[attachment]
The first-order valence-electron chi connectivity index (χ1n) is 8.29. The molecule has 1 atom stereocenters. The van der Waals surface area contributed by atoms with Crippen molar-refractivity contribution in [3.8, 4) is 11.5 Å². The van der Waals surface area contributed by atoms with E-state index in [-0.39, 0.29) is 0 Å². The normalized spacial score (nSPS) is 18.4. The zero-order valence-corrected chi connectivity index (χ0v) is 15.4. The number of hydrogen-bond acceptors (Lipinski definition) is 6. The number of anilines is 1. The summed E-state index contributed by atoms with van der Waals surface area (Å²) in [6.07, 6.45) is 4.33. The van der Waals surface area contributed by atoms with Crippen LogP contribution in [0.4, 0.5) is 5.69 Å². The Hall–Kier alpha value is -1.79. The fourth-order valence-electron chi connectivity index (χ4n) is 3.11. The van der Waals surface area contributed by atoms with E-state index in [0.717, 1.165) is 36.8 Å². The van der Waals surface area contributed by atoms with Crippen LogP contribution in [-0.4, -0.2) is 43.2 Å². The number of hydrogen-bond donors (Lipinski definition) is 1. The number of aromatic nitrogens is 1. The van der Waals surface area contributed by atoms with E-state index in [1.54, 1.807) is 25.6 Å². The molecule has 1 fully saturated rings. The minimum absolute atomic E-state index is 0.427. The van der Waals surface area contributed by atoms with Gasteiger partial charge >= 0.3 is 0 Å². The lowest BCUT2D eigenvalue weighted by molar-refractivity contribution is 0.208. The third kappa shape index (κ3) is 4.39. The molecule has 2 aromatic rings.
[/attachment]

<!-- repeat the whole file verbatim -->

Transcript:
The first-order valence-electron chi connectivity index (χ1n) is 8.29. The molecule has 1 atom stereocenters. The van der Waals surface area contributed by atoms with Crippen molar-refractivity contribution in [3.8, 4) is 11.5 Å². The van der Waals surface area contributed by atoms with E-state index in [-0.39, 0.29) is 0 Å². The normalized spacial score (nSPS) is 18.4. The zero-order valence-corrected chi connectivity index (χ0v) is 15.4. The number of hydrogen-bond acceptors (Lipinski definition) is 6. The number of anilines is 1. The summed E-state index contributed by atoms with van der Waals surface area (Å²) in [6.07, 6.45) is 4.33. The van der Waals surface area contributed by atoms with Crippen LogP contribution in [0.4, 0.5) is 5.69 Å². The Hall–Kier alpha value is -1.79. The fourth-order valence-electron chi connectivity index (χ4n) is 3.11. The van der Waals surface area contributed by atoms with E-state index in [0.717, 1.165) is 36.8 Å². The van der Waals surface area contributed by atoms with Crippen LogP contribution in [-0.4, -0.2) is 43.2 Å². The number of hydrogen-bond donors (Lipinski definition) is 1. The number of aromatic nitrogens is 1. The van der Waals surface area contributed by atoms with E-state index in [1.54, 1.807) is 25.6 Å². The molecule has 1 fully saturated rings. The minimum absolute atomic E-state index is 0.427. The van der Waals surface area contributed by atoms with Gasteiger partial charge >= 0.3 is 0 Å². The lowest BCUT2D eigenvalue weighted by molar-refractivity contribution is 0.208. The third kappa shape index (κ3) is 4.39. The molecule has 2 aromatic rings.